Ransomware is getting worse, but Daniel Spicer, chief security officer at Ivanti, offers a checklist for choosing defense solutions to meet the challenge.
The headlines feel like Groundhog Day, if each of Bill Murray’s repeated days grew increasingly threatening:
Ransomware attacks rise again.
Ransomware attacks up over last quarter.
Ransomware attacks tower over previous year.
You get the idea. And yet again, a new report from Ivanti sends a clear warning: It’s still getting worse. The Ransomware Spotlight Year-End Report identified 32 new ransomware families in 2021, bringing the total to 157 and representing a 26 percent increase over the previous year. These ransomware families are exploiting a total of 288 vulnerabilities – a 29 percent increase over the previous year. The report was conducted in partnership between Ivanti, Cyber Security Works and Cyware, and based on proprietary data, publicly available threat databases, and threat researchers and penetration-testing teams.
The report found that these ransomware groups are continuing to target unpatched vulnerabilities and weaponize zero-day vulnerabilities in record time to instigate crippling attacks. At the same time, threat actors are broadening their attack spheres and finding newer ways to compromise organizational networks and fearlessly trigger high-impact assaults.
And according to Coveware, organizations pay an average of $220,298 and suffer 23 days of downtime following a ransomware attack. That’s devastating in an optimal climate, and given the scramble to shift to the digital landscape combined with unprecedented shortages of skilled IT labor, an attack could be insurmountable.
It’s Time to MAP Your Cybersecurity Journey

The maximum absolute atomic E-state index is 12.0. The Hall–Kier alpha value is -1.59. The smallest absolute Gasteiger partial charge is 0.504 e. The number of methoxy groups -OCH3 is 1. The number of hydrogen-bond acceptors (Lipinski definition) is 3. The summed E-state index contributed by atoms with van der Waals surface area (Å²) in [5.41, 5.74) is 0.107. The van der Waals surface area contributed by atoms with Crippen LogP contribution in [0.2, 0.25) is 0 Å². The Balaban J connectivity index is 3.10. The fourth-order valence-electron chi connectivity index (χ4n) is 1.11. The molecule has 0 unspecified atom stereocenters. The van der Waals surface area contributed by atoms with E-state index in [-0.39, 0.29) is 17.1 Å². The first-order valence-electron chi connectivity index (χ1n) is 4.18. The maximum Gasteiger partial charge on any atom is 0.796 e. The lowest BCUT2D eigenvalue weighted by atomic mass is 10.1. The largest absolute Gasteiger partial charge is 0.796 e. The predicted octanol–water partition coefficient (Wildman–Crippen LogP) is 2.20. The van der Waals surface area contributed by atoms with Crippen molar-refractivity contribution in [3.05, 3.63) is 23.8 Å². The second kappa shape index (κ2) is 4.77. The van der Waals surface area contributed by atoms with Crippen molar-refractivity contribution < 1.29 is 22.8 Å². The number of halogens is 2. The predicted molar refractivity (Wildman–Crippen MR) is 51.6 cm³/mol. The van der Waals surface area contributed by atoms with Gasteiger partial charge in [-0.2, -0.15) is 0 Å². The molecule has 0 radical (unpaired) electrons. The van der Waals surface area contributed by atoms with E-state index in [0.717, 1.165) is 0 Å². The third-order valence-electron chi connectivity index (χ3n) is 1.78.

The good news: while ransomware threats are increasing in sophistication, so are countermeasures. There are things you can do to dramatically reduce your attack surface and proactively protect against and/or remediate threats without further exhausting your human resources.
To build a comprehensive, scalable and framework-aligned cybersecurity strategy for the Everywhere Workplace, companies must go on a three-phased journey: Manage, Automate and Prioritize (MAP). Manage, the first phase, is about establishing your cybersecurity foundation. Automate is about alleviating the burden on IT. Prioritize is about getting to a state where IT has the information and ability to identify and address the top risk areas.
There are six steps to a comprehensive MAP strategy, and you can get started right now:
Step 1: Get Complete Asset Visibility
You can’t manage and secure what you can’t find. Invest in an automated platform that enhances visibility into all connected devices and software and provides context into how those assets are being used, so your IT and security teams can make better decisions. A comprehensive discovery initiative finds all assets on a network, including both corporate-owned and BYOD devices, and then provides context around who is using what device, how and when they’re using that device, and what they have access to. This enables security teams to better keep assets protected and improve overall security posture.
Step 2: Modernize Device Management
Modern device management is an essential part of increasing security in remote and hybrid work environments. A unified endpoint management (UEM) approach fully supports bring-your-own-device (BYOD) initiatives while maximizing user privacy and securing corporate data at the same time.